"dy/dx" <email@example.com> wrote in message news:firstname.lastname@example.org... > On Wed, 14 Nov 2012 09:23:06 +1000, Brad Cooper wrote: > > > I expect that this is true... > > > > We have three points on a Cartesian x-y plane, and the circle that passes through these three points has a constant curvature of k. > > > > If we have a doubly differentiable curve in the x-y plane that passes through these points, is there always some point on the curve which has curvature k? > > > > I am finding it tough to prove this. Any help appreciated. > > > > Cheers, > > Brad > > If you're having difficulty proving something, it may be worth considering > the possibility that it's false. > > In this case, if I imagine a V-shaped pair of line segments joining the > three points, then rounding the corner of the V so it's > twice-differentiable (but widening the V slightly so the curve still goes > through the middle point), it's clear that the curvature goes from 0 up > through k to a higher value at the middle point, then down through k to 0 > again. > > However, if I then imagine superimposing a high-frequency "coiling" on this > curve, like a telephone cord projected down to 2D, arranging that it still > pass through all three points, it seems it should be possible to keep the > curvature everywhere higher than some lower bound B > k. (The curve will > now self-intersect.)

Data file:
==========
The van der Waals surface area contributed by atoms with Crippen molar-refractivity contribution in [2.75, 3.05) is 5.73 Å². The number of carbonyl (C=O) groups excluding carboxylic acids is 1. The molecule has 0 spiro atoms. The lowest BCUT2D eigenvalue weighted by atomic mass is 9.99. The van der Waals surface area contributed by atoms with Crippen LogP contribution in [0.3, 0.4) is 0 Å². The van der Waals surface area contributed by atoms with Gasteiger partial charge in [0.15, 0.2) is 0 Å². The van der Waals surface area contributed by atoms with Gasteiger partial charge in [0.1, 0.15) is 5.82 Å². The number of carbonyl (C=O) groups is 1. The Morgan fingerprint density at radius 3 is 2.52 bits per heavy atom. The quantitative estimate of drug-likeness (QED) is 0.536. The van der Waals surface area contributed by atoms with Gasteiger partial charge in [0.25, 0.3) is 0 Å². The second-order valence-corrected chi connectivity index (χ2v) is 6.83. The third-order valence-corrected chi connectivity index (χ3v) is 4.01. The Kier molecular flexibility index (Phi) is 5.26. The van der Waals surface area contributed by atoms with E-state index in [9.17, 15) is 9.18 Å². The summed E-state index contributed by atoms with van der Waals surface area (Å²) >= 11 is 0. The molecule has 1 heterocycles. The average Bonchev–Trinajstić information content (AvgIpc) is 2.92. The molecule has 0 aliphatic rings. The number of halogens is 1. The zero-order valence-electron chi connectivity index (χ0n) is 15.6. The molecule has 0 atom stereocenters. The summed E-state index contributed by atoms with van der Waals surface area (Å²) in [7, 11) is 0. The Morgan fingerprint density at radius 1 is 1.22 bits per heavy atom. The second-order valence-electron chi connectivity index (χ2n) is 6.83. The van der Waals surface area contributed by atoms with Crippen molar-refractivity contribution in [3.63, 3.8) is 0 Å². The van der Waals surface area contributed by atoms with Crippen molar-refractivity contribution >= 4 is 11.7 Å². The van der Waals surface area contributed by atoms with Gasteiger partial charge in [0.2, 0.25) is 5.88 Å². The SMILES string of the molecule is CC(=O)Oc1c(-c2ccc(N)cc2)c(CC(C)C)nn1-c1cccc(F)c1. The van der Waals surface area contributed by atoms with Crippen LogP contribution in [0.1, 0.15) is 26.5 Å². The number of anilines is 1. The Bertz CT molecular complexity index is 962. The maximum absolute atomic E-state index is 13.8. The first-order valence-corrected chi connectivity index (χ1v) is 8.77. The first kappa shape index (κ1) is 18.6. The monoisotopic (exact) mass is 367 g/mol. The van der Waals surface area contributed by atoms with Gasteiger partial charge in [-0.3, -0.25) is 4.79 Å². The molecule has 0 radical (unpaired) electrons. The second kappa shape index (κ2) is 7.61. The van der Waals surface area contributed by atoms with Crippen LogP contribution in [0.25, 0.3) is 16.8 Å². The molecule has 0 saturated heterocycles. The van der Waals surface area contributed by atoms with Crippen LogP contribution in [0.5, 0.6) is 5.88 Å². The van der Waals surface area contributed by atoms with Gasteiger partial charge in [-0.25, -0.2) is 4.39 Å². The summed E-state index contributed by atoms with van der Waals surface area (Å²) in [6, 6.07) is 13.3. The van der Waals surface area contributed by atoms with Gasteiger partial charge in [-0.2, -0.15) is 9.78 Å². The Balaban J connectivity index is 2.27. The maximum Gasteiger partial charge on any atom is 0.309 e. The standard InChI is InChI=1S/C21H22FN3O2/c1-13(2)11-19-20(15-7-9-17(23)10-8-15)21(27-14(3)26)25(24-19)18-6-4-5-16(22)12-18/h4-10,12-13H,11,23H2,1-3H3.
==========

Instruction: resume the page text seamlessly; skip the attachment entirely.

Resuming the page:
..or it is easy to think of example curves where the curvature stays arbitrarily low (e.g. sort of resembling a large 3-leafed clover).